One of my favorite ways to spend a free afternoon is wandering an area taking photos. It's a luxury to not have an agenda sometimes. Maybe I'll focus on practicing a technique or composition, and I always manage to get lost. Last fall I had a free Sunday and decided to chase the the sun right up until sunset. I would drive toward the sun and get out of the jeep and walk around a bit, testing the light and the angles, and then drive a bit more, repeat, trying to find the western most spot with good light and some interesting composition. I finally found myself at the cemetery, where the light was low and peeking through the trees, and the ground and roots were covered in moss. I was able to create the perfect star points and light leaks. Super low shutter speed (25) and super narrow aperture (F11) was the perfect combo.
That beautiful sun leak is right in the camera! I used to add those artificially, which is pretty easy to do turns out, so even when they occur naturally, they look a little fake. But this one was caught right in camera. In combination with the pointed star sun, I was pretty happy with this shot.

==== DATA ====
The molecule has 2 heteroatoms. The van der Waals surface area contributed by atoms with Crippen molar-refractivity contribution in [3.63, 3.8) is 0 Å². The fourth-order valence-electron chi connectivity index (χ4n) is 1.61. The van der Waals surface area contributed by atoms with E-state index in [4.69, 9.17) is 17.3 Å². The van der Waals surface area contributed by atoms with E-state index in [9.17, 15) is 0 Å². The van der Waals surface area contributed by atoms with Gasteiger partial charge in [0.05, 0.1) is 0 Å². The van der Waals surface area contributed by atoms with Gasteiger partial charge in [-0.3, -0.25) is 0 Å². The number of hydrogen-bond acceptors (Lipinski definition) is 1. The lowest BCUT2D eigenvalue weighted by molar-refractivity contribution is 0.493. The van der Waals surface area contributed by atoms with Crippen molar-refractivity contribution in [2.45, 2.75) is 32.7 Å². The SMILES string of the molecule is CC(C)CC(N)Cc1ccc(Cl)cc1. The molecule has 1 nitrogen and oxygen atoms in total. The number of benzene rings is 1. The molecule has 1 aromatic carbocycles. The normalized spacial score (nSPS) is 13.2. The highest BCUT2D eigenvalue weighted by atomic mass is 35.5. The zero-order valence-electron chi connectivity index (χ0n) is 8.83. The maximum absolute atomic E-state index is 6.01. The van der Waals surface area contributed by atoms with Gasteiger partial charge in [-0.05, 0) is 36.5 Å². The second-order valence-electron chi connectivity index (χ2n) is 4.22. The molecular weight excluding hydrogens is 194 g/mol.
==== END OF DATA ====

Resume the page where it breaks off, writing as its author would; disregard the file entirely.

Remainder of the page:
This shot was an attempt at combining a couple of techniques - star points and motion blur. Super low shutter speed (25) and super narrow aperture (F11) is what gets the job done. Thanks to my friend Derek for handing me the formula when we were shooting in Greenlake last summer - because it could have taken me years of trial and error to figure out the settings (or maybe I'd have gotten smart and googled it).
I didn't realize it at the time, but this would also make a great setting for creating painterly images. I took one of Kathleen Clemons' classes on CreativeLive a year ago, but recently watched another one focused more on flowers and textures, and I really love how she sees the natural world. Her images look so much like precise paintings, it's inspiring to try and create a fine art slant with a camera. She even grows flowers herself, which I cannot do, so she knows what she's doing.